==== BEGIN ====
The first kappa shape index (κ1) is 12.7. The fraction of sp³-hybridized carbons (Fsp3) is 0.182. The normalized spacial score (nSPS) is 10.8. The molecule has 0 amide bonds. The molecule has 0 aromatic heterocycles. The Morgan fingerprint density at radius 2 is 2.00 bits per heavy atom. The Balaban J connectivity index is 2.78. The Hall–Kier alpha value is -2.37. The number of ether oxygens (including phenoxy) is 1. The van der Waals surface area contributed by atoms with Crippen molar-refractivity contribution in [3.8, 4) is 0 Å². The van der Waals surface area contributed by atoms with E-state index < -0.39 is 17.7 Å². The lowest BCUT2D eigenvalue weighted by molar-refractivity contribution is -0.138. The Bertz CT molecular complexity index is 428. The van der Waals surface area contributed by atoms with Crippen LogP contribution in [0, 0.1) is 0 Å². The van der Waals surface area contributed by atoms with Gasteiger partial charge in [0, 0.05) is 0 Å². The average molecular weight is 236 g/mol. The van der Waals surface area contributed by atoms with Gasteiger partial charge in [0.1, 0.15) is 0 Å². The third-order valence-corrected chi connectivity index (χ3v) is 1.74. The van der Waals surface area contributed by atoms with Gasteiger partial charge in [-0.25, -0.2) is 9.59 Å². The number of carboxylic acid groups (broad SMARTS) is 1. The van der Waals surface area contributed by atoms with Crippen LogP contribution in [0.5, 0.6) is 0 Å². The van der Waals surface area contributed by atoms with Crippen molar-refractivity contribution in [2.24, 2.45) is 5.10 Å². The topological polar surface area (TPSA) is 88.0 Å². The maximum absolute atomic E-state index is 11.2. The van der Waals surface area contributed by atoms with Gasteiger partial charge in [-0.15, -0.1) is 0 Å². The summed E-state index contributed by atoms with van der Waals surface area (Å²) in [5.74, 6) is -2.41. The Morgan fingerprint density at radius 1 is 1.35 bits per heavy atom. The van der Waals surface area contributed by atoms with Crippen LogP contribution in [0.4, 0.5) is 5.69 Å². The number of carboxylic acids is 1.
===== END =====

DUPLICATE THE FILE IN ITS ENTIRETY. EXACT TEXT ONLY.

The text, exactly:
The first kappa shape index (κ1) is 12.7. The fraction of sp³-hybridized carbons (Fsp3) is 0.182. The normalized spacial score (nSPS) is 10.8. The molecule has 0 amide bonds. The molecule has 0 aromatic heterocycles. The Morgan fingerprint density at radius 2 is 2.00 bits per heavy atom. The Balaban J connectivity index is 2.78. The Hall–Kier alpha value is -2.37. The number of ether oxygens (including phenoxy) is 1. The van der Waals surface area contributed by atoms with Crippen molar-refractivity contribution in [3.8, 4) is 0 Å². The van der Waals surface area contributed by atoms with E-state index < -0.39 is 17.7 Å². The lowest BCUT2D eigenvalue weighted by molar-refractivity contribution is -0.138. The Bertz CT molecular complexity index is 428. The van der Waals surface area contributed by atoms with Crippen LogP contribution in [0, 0.1) is 0 Å². The van der Waals surface area contributed by atoms with Gasteiger partial charge in [0, 0.05) is 0 Å². The average molecular weight is 236 g/mol. The van der Waals surface area contributed by atoms with Gasteiger partial charge in [0.1, 0.15) is 0 Å². The third-order valence-corrected chi connectivity index (χ3v) is 1.74. The van der Waals surface area contributed by atoms with Gasteiger partial charge in [-0.25, -0.2) is 9.59 Å². The number of carboxylic acid groups (broad SMARTS) is 1. The van der Waals surface area contributed by atoms with Crippen LogP contribution in [0.5, 0.6) is 0 Å². The van der Waals surface area contributed by atoms with Crippen molar-refractivity contribution in [2.24, 2.45) is 5.10 Å². The topological polar surface area (TPSA) is 88.0 Å². The maximum absolute atomic E-state index is 11.2. The van der Waals surface area contributed by atoms with Gasteiger partial charge in [-0.15, -0.1) is 0 Å². The summed E-state index contributed by atoms with van der Waals surface area (Å²) in [5.74, 6) is -2.41. The Morgan fingerprint density at radius 1 is 1.35 bits per heavy atom. The van der Waals surface area contributed by atoms with Crippen LogP contribution in [0.4, 0.5) is 5.69 Å². The number of carboxylic acids is 1.